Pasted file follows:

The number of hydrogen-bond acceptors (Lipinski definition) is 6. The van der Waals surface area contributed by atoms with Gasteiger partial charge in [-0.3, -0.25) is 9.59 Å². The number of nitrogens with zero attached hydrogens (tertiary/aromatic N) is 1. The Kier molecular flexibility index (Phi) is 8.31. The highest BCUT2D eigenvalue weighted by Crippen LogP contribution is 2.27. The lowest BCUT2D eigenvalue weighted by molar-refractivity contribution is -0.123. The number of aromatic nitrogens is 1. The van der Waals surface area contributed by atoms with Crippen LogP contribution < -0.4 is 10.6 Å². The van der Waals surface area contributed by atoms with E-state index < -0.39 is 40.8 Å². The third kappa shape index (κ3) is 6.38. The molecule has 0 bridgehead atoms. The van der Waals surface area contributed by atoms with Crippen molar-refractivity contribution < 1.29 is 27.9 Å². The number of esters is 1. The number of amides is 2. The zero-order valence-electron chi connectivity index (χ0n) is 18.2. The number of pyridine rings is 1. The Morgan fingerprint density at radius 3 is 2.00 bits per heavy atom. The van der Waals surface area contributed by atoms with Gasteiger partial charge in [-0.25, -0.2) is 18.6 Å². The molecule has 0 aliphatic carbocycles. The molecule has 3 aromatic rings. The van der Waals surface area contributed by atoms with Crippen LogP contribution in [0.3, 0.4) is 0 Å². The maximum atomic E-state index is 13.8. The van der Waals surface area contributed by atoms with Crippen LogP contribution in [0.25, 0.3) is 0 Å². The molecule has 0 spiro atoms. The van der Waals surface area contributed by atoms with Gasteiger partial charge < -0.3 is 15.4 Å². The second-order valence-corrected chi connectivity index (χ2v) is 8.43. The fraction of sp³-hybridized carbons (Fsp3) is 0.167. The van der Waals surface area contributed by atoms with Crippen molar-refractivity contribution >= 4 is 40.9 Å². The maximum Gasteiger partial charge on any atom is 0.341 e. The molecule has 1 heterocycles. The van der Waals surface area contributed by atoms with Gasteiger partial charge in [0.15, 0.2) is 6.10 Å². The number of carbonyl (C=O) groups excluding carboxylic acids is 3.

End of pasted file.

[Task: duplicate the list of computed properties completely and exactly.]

The number of hydrogen-bond acceptors (Lipinski definition) is 6. The van der Waals surface area contributed by atoms with Gasteiger partial charge in [-0.3, -0.25) is 9.59 Å². The number of nitrogens with zero attached hydrogens (tertiary/aromatic N) is 1. The Kier molecular flexibility index (Phi) is 8.31. The highest BCUT2D eigenvalue weighted by Crippen LogP contribution is 2.27. The lowest BCUT2D eigenvalue weighted by molar-refractivity contribution is -0.123. The number of aromatic nitrogens is 1. The van der Waals surface area contributed by atoms with Crippen LogP contribution < -0.4 is 10.6 Å². The van der Waals surface area contributed by atoms with E-state index < -0.39 is 40.8 Å². The third kappa shape index (κ3) is 6.38. The molecule has 0 bridgehead atoms. The van der Waals surface area contributed by atoms with Crippen molar-refractivity contribution < 1.29 is 27.9 Å². The number of esters is 1. The number of amides is 2. The zero-order valence-electron chi connectivity index (χ0n) is 18.2. The number of pyridine rings is 1. The Morgan fingerprint density at radius 3 is 2.00 bits per heavy atom. The van der Waals surface area contributed by atoms with Gasteiger partial charge in [-0.25, -0.2) is 18.6 Å². The molecule has 0 aliphatic carbocycles. The molecule has 3 aromatic rings. The van der Waals surface area contributed by atoms with Crippen LogP contribution in [0.3, 0.4) is 0 Å². The maximum atomic E-state index is 13.8. The van der Waals surface area contributed by atoms with Crippen LogP contribution in [0.25, 0.3) is 0 Å². The molecule has 0 spiro atoms. The van der Waals surface area contributed by atoms with Gasteiger partial charge < -0.3 is 15.4 Å². The second-order valence-corrected chi connectivity index (χ2v) is 8.43. The fraction of sp³-hybridized carbons (Fsp3) is 0.167. The van der Waals surface area contributed by atoms with Crippen molar-refractivity contribution >= 4 is 40.9 Å². The maximum Gasteiger partial charge on any atom is 0.341 e. The molecule has 1 heterocycles. The van der Waals surface area contributed by atoms with Gasteiger partial charge in [0.15, 0.2) is 6.10 Å². The number of carbonyl (C=O) groups excluding carboxylic acids is 3.